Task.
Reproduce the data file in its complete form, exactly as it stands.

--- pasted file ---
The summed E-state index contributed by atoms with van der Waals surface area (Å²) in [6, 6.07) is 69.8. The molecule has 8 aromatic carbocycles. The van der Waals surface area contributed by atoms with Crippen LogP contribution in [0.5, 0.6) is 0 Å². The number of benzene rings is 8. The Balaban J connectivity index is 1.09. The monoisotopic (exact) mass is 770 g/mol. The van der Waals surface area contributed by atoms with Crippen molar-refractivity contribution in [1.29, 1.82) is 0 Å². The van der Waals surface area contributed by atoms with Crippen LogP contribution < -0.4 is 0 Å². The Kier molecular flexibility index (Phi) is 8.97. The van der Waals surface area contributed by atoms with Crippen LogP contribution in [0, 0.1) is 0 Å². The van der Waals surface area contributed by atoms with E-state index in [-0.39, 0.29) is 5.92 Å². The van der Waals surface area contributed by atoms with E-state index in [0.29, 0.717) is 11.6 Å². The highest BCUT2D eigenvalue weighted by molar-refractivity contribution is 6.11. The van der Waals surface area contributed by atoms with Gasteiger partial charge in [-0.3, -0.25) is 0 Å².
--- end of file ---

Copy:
The summed E-state index contributed by atoms with van der Waals surface area (Å²) in [6, 6.07) is 69.8. The molecule has 8 aromatic carbocycles. The van der Waals surface area contributed by atoms with Crippen LogP contribution in [0.5, 0.6) is 0 Å². The number of benzene rings is 8. The Balaban J connectivity index is 1.09. The monoisotopic (exact) mass is 770 g/mol. The van der Waals surface area contributed by atoms with Crippen molar-refractivity contribution in [1.29, 1.82) is 0 Å². The van der Waals surface area contributed by atoms with Crippen LogP contribution < -0.4 is 0 Å². The Kier molecular flexibility index (Phi) is 8.97. The van der Waals surface area contributed by atoms with Crippen LogP contribution in [0, 0.1) is 0 Å². The van der Waals surface area contributed by atoms with E-state index in [-0.39, 0.29) is 5.92 Å². The van der Waals surface area contributed by atoms with E-state index in [0.29, 0.717) is 11.6 Å². The highest BCUT2D eigenvalue weighted by molar-refractivity contribution is 6.11. The van der Waals surface area contributed by atoms with Gasteiger partial charge in [-0.3, -0.25) is 0 Å².